7. chadbag

    chadbag TrainBoard Member

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    Yes, both Japan and Germany have a "train culture", and trains play a central role in their societies. I think that is lessening a little in Germany -- just a gut feel from reading news articles and stuff -- but the railroad is something that both societies are very familiar with on a day-to-day basis. Part of that is due to their population densities, I think, as both are much more dense than the US (in most places) so trains make sense. You can actually get somewhere you are going, including long distance.

    The biggest difference in HST between Japan and Germany is that Japan planned a separate HST network (ignore the gauge difference) so that HST would not have to "mesh" with standard rail, passenger or freight. France seems to have done something similar with their TGV network, based on the article I posted above. Germany chose to build their HST system on top of their existing network, having to mesh everything from local passengers, slow and fast freight, and non-HST long distance express on the same system. I believe they have been building special HST tracks in some places, but in general, your ICE may leave from the same platform as a regional train and travel the same tracks as a freight train, limiting the speed it can go and making it necessary to schedule complex traffic patterns to make it all flow as efficiently as possible.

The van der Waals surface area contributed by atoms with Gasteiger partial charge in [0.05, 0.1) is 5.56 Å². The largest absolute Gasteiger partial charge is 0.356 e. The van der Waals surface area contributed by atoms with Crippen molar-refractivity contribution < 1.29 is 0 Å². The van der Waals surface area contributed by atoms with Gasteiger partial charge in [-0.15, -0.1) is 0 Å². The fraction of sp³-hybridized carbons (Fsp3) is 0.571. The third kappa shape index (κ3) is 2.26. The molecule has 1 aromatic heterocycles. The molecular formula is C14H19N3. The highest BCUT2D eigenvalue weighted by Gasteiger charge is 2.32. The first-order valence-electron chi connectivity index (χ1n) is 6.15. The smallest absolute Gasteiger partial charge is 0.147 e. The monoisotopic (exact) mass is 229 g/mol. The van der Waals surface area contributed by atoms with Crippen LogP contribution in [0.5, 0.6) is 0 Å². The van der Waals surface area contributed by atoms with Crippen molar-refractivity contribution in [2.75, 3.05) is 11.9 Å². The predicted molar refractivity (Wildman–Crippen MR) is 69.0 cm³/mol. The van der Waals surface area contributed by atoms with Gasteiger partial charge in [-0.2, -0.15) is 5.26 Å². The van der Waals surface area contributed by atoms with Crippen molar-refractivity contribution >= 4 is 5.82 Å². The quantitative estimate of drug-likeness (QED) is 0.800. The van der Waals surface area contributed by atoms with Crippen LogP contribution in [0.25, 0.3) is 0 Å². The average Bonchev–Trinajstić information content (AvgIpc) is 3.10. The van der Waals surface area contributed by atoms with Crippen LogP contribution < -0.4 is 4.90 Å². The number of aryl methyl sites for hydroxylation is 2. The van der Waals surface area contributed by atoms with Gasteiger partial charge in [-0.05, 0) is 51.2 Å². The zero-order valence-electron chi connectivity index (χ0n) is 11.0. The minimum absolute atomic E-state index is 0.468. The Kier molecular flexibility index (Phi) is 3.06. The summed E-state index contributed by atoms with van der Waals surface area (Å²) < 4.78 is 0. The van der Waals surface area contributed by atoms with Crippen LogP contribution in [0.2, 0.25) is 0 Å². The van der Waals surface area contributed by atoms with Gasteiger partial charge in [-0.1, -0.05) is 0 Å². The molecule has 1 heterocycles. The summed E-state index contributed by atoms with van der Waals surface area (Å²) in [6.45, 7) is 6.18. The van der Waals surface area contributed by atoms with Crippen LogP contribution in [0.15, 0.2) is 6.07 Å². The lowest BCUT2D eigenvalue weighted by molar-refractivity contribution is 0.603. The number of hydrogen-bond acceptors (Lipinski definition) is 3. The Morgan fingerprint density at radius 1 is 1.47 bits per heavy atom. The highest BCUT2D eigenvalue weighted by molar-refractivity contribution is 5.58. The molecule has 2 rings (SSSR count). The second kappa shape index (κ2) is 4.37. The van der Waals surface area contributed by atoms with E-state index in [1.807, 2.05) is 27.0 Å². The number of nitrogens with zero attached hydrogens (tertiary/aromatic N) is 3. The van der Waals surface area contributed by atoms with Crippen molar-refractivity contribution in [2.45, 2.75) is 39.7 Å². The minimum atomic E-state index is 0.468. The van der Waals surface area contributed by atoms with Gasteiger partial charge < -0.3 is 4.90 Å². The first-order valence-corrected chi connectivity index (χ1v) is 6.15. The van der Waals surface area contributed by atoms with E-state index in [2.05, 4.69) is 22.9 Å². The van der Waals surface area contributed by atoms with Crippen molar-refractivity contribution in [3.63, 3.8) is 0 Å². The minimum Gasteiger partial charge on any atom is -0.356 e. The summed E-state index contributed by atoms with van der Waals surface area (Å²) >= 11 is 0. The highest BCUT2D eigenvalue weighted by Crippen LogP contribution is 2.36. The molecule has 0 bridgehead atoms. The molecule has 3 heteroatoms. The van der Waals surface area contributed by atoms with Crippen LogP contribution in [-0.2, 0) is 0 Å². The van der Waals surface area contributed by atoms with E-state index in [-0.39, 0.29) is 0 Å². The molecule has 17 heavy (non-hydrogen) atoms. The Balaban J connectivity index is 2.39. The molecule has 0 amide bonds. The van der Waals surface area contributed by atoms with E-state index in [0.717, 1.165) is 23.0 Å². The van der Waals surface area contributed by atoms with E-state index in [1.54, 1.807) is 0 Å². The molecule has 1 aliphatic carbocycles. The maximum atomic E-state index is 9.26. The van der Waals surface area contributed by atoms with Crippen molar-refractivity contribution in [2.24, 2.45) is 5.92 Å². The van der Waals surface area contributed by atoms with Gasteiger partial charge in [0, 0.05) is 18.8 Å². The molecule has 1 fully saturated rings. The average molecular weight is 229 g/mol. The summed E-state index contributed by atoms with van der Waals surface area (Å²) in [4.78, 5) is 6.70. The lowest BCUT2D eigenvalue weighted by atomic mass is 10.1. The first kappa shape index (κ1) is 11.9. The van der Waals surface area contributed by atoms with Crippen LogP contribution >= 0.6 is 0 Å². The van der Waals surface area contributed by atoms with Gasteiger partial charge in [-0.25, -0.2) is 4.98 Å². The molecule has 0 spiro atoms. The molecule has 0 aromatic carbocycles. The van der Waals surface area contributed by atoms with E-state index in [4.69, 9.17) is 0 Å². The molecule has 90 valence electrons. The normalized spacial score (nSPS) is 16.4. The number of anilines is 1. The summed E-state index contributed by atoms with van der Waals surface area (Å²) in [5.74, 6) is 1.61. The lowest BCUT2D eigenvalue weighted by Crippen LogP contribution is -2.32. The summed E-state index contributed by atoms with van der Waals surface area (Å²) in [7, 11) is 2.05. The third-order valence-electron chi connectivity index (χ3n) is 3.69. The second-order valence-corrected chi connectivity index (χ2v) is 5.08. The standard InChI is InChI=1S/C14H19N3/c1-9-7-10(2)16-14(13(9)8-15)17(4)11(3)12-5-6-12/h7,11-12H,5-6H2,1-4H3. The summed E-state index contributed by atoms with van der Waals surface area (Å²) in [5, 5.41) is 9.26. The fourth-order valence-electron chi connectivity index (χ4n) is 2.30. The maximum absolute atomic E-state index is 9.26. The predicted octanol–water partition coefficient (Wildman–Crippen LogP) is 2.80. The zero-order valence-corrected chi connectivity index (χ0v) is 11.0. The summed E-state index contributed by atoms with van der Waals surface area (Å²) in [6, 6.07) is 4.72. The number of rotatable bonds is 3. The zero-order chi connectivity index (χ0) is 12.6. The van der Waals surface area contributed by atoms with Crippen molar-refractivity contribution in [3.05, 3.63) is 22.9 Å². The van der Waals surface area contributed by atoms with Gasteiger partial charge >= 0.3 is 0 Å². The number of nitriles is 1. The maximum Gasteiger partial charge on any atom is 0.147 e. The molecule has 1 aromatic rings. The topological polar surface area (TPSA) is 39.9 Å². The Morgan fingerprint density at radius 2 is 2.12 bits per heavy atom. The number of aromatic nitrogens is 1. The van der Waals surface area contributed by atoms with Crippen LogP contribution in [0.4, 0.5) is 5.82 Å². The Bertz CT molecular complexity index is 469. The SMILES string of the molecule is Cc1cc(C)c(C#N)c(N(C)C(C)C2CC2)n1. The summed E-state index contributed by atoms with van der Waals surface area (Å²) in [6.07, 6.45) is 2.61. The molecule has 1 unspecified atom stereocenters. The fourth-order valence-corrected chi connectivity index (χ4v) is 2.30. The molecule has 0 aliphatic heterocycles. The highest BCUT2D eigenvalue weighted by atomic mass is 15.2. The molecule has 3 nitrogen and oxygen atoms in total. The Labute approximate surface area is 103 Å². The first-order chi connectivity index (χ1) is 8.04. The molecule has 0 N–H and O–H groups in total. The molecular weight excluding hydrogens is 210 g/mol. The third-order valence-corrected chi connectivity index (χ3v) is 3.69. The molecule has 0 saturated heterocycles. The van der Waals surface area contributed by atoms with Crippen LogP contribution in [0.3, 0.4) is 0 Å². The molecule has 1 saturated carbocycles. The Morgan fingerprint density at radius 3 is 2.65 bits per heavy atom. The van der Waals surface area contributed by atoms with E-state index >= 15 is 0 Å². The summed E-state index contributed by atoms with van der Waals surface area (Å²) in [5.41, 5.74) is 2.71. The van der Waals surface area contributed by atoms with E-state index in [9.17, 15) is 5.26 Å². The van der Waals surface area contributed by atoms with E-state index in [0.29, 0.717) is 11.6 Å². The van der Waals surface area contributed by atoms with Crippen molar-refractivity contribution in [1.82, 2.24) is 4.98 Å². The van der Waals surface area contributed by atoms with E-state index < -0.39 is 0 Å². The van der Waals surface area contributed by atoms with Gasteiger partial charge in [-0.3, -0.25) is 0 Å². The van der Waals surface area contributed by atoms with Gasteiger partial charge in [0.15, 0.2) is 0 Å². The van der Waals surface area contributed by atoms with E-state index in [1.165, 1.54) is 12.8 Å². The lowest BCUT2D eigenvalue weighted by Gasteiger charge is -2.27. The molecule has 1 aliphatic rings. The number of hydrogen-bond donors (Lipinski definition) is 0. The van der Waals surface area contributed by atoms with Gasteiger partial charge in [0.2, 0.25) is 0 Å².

The above is how I understand it from reading articles, and watching YouTube reports from German TV and stuff like that. I have, unfortunately, not been to Germany for 19 years, and its been longer than that that I rode a train there. But that will change next year on our 12 day (approx) trip to Germany/Europe. I have a few days where I need to be in Munich for some scheduled activities, otherwise, it is a free open trip, so I am thinking of flying into somewhere like Paris, and leaving from Berlin, and hitting Prague after Munich, and I plan on riding lots of trains in between.

    The trains in Germany are much different from when I lived there in the 1980s and early 1990s (two sep occasions) and rode a lot of trains. Then it was one state run railroad, Deutsche Bundesbahn. Now it is one large officially private conglomerate, DB (Deutsche Bahn), with various branches that control regional and long distance passenger service(DB Regio / DB Fernvehrkehr), freight (DB Cargo), a DB company that controls the track network, and other pieces of DB. Then there are lots of private railways competing with DB with freight, passenger service, etc. And foreign railways also come much further into Germany than before. In that regard it is more like Japan than it was, as Japan not only has the big 6 JR companies (broken out from the Japan National Railway in 1987), but a huge host of private railways large and small, and something called 3rd sector railways, which are small public/private cooperation railway companies, usually in more rural areas or where the big JR company decided it was no longer viable to run full service.
     
  8. acptulsa

    acptulsa TrainBoard Member

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    What did the executive in the 1930s say about streamlining was to reduce passenger resistance, not wind resistance?

    These designers reduced air resistance.
     
  9. minesweeper

    minesweeper TrainBoard Member

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    Germay is basically the only BIG European nation that did not build a separate (but in any case well connected to the standard system) HST network; main reason is that it was cheaper than the French (or italian, belgian, dutch ....) choice.